The Subs


(Lektroluv; 2009)

By George Bass | 4 February 2009

Do you get much of a musical tingle when considering the flatlands of Belgium? I’ll be honest: I’m blank. At best I can muster some hurdy gurdy yodel folk, or something poo-smeared and juvenile from Eurotrash (1993). Well, all that’s about to go nuclear. Flemish laptop tykes the Subs are, in no uncertain terms, the shit when it comes to underhand programming, distorting their breaks to the point where their sound needs a vault drawer all to itself: punktrance. And let me tell you, punktrance is right, and the missing hyphen is where its challis Subculture belongs. Part snarling saliva of the seventies, part nineties disco-biscuits, the Subs hit you like a tank of toxic waste, the covetable comic book kind that turns dweebs into ass-kicking mutants. They’re prepared to prove that Belgium’s more than just a chocolate farm for Colin Farrell to shoot his next gangster comedy, and burn enough electricity in the process to power a town of deluxe flux capacitors. La vache!

Oh, and also: they plagiarise pretty much all of their track titles, so if you’re looking to index your iPod via song name only, forget it. You’ll be on the beach, gently bronzing, one Fleetwood Mac classic from heaven. You bring up “Albatross” and press play, but all you can hear is this madcap cybernetic rain. Funny…sounds like that sequence from The NeverEnding Story (1984) when the horse drowns in slime, but retold from the foal’s point of view. You don’t want this on your holiday. Then your eardrums burst to evil M83 and suddenly the warm sea’s full of tightly-packed jellyfish. Now you’ll never forget the Seychelles—it’s the place where you got stung in the head by a Portugese Man O’ War and danced till the rash abated. Polaroid that.

If that wasn’t cheeky enough, there’s another little stroke the Subs like to pull, one that will make them the toast of overweight ravers: they slo-mo their tracks around the midpoint, spawning nine little five-minute action movies that break before every showdown. That’s heaven if you’re big on Van Damme and wreckage, but for those of a more delicate disposition who like music that works well with spirit levels, this is going to be the longest fifty minutes of your life. These pieces are as subtle as a cartoon safe to the head, and it’ll take a while to pump back up again once you’ve fought off the sodium buzz-saws. It’s not unlistenable by any means, and that’s the angle it works on. Lead single “Kiss My Trance” menaced the top half of the Belgian charts for a while and it’s easy to see why once spun: it fucks with an axis of splintered electro, alive with a bass line that brings out the villains. Feel the hum of pure Dutch cocaine at its centre, and likewise in industrial twin “Fuck That Shit,” whose screaming and chemicals form an overture to bad acid pyramids.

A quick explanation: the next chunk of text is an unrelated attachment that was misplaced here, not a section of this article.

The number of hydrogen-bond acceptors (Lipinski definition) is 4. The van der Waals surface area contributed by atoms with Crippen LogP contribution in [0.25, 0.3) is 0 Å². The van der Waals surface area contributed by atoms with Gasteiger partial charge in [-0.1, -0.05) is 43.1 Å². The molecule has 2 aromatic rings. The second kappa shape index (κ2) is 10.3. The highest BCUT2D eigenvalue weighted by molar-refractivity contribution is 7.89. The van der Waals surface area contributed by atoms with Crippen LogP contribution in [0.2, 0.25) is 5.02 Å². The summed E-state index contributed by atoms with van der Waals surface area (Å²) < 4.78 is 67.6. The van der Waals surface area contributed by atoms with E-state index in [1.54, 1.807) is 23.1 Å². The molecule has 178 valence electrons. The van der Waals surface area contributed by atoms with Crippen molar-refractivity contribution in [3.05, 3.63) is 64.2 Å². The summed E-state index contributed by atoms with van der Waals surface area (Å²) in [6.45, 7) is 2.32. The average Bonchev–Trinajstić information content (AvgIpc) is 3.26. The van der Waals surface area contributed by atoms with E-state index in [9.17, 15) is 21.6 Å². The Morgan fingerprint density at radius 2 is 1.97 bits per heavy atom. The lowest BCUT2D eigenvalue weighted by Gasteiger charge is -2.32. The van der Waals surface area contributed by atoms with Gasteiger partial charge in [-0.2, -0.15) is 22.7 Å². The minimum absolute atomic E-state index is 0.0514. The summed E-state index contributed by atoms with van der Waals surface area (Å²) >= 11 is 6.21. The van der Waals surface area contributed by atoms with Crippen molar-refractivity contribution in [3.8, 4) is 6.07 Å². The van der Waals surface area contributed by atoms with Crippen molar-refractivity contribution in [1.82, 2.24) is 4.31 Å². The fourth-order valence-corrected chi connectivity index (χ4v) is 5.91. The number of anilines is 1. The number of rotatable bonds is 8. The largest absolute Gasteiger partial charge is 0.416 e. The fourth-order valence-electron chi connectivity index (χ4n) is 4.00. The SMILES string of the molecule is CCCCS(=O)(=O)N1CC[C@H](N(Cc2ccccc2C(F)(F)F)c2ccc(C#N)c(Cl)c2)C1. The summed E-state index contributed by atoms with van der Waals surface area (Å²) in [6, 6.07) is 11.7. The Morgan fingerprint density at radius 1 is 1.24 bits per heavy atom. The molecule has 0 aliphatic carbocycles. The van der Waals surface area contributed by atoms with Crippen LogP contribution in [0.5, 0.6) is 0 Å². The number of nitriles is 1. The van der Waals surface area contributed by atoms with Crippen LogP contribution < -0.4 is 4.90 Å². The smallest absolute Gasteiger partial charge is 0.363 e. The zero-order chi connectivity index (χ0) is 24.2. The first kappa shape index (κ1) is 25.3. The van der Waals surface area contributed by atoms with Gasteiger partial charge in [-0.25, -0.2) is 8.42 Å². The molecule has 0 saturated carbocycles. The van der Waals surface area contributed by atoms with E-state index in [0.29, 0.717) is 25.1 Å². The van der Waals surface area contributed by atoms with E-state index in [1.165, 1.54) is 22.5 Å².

Their trump card comes in the form of a hallucinatory cover of “Breathe,” which hits like a medieval mace. It’s time this song was given a blaring, bravura makeover, and the Subs waste no time in melting the Prodigy’s ferocious chart-topper into a pool of dark hoovers. If you can find a more mongified cover this year then you’ve been going to some dangerous places—even the Prodigy’s own followers have deemed it “too intense” for mixtapes. That could well be the intent of the whole record: to take you where software screams like a banshee and let you fight your way out with a shovel. There’s never a dull moment on Subculture (just a couple of overly crass ones), and its dank evil buzz is even so devious it works boyband key changes into the mix. Cold. If you’ve ever wondered what might happen if John Lydon could translate machine code instead of sign up for butter commercials then hole up with this one for the week. Just as the Notwist’s Neon Golden (2002) undid people’s conceptions of how the Germans prefer their pop, the Subs will do a lot more for Belgium’s transatlantic rock points than Spielberg’s stab at Tintin (2010).